One of the most important factors to the bottom line in the food service industry is portion control. Commercial kitchens and bakeries use ice cream scoops (aka dishers) to portion foods quickly and efficiently. In baking, uniform size and quantities of batter also ensure that cookies, muffins and cupcakes bake evenly. These 'scoops' have a curved blade that moves inside, along the semi-spherical surface at a squeeze of the handle, and back again to release the food. In addition to their use in baking, scoops also ensure consistent portioning for hamburgers, meatballs, serving mashed potatoes, portioning individual fruit or meat tarts etc.
Commercial grade scoops are numbered in sizes that represent quart fractions. For example; a #20 scoop should hold 1/20th of a quart. In other words, it takes 20 scoops to fill a quart. The real problem is that the quart fraction is only followed loosely and capacity varies between manufacturers. In spite of numerous discrepancies, inaccurate scoops are not defective or inferior. Scoops are primarily a portioning tool, not a measuring tool, so if you find some that fit your recipes there is no need to worry about standards and measurements.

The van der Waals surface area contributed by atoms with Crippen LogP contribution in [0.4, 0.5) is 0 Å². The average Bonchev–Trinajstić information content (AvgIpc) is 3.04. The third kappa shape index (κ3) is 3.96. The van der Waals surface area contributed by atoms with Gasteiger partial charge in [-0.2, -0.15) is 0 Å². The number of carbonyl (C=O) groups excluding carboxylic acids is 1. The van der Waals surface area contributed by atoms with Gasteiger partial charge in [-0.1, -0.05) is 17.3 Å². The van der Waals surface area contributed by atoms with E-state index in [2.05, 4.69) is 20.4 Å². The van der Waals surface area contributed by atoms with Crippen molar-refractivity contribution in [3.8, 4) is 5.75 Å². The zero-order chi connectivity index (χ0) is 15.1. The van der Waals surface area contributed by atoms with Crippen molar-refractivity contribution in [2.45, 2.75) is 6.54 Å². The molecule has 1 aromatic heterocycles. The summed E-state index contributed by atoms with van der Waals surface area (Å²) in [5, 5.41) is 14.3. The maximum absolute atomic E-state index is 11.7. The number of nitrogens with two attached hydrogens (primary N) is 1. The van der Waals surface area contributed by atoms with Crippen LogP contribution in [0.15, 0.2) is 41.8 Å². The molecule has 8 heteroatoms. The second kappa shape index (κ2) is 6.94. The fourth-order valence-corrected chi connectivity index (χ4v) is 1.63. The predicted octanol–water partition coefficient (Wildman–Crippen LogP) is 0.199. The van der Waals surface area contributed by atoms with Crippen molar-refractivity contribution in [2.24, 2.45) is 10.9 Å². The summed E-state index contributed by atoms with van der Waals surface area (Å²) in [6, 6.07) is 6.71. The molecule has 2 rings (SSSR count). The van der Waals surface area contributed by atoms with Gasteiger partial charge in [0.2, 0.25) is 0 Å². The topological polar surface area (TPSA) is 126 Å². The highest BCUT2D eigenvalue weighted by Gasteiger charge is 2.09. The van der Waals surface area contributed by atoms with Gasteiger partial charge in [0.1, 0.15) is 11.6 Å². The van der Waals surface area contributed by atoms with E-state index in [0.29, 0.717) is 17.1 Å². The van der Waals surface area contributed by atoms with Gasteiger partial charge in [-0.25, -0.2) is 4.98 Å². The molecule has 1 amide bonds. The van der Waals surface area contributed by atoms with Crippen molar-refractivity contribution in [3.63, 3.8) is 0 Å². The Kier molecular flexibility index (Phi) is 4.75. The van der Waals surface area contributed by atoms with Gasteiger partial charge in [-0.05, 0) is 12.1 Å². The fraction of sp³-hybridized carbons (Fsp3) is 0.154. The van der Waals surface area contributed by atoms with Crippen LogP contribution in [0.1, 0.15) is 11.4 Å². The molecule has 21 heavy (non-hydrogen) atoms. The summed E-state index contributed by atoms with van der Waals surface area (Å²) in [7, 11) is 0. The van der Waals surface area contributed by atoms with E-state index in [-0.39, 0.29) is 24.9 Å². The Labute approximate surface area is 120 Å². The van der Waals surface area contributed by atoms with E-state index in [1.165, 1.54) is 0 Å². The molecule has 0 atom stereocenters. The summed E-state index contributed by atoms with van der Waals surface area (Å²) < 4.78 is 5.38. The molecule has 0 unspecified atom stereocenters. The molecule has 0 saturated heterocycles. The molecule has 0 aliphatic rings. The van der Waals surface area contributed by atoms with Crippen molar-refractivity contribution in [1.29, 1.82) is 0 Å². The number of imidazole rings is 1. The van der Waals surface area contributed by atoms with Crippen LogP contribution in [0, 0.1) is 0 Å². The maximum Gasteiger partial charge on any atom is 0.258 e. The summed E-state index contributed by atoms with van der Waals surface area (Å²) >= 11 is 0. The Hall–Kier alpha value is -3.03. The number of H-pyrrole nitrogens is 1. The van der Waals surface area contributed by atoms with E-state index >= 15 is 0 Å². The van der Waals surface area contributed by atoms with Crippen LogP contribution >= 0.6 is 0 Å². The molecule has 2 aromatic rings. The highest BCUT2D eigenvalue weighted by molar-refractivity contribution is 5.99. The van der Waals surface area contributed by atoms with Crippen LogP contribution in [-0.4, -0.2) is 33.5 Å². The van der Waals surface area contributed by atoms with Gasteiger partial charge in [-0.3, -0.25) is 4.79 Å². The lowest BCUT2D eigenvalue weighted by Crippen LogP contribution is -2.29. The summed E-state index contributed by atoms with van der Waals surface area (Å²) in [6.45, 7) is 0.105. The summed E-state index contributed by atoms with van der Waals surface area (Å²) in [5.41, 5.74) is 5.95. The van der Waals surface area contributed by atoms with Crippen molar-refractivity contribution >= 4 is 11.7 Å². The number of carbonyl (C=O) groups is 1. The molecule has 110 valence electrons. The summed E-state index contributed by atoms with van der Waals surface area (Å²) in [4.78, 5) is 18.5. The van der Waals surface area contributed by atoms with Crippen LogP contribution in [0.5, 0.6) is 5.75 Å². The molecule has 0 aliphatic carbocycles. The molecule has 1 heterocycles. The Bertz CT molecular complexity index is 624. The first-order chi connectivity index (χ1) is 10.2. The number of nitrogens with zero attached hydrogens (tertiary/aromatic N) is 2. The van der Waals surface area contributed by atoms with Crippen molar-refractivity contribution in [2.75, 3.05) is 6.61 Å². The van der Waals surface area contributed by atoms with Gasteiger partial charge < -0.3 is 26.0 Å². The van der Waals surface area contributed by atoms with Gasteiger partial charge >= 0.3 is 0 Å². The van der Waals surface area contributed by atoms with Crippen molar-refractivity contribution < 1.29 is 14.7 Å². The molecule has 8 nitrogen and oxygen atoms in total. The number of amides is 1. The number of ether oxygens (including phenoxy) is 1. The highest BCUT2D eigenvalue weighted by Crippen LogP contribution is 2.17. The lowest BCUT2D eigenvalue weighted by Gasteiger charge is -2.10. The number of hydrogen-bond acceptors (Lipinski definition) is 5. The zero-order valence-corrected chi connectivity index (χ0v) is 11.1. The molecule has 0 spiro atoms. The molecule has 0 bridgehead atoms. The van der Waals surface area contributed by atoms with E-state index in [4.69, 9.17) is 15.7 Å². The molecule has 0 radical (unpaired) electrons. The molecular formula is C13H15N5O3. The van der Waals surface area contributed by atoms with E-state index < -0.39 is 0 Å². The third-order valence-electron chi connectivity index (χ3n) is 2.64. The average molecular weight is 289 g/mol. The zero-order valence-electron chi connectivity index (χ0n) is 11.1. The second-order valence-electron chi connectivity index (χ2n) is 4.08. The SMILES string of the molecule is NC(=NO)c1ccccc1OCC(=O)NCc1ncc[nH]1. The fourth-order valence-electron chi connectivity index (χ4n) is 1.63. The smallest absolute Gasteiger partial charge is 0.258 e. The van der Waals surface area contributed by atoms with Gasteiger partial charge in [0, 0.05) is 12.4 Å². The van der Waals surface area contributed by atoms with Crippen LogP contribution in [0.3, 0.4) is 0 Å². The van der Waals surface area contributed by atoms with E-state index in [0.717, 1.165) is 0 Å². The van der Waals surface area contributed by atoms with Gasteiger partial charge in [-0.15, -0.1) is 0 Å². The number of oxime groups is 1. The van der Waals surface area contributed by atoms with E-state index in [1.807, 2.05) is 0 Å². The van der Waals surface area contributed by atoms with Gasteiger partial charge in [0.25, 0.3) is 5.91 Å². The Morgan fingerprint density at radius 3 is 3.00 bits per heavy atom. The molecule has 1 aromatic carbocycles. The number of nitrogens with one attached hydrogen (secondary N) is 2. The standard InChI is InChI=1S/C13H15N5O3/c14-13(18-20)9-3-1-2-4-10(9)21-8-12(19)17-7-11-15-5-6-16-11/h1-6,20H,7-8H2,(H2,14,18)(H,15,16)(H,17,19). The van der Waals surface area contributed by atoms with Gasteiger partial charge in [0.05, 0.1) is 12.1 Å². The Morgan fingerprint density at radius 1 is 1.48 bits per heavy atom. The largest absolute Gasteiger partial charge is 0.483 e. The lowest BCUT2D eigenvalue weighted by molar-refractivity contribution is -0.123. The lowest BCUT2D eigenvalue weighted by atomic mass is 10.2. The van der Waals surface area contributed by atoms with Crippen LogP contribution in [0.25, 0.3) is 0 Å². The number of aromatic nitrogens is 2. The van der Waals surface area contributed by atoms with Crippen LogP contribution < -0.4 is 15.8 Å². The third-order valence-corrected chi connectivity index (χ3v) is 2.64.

Recipes do not generally tell you what size scoop to use. In most cases a #12 or #16 scoop should be fine for cupcake and muffin recipes. I make notes on all my recipes with the size of scoop used and how many portions it makes. For example; I use a #100 scoop to portion cooled ganache for chocolate truffle fillings, for cupcakes and muffins 1-2x #30 scoops depending on the size of the tin, for cookies I use a #20 or #30 scoop and so on.
|Commercial Scoops #20, #24, #30, #40, #50, #100 and #150|
My two, trusty #100 scoops are being put to work this week. I have started production of my Handmade Chocolate Truffles for Christmas... more on that next week.
Photo by Sally Rae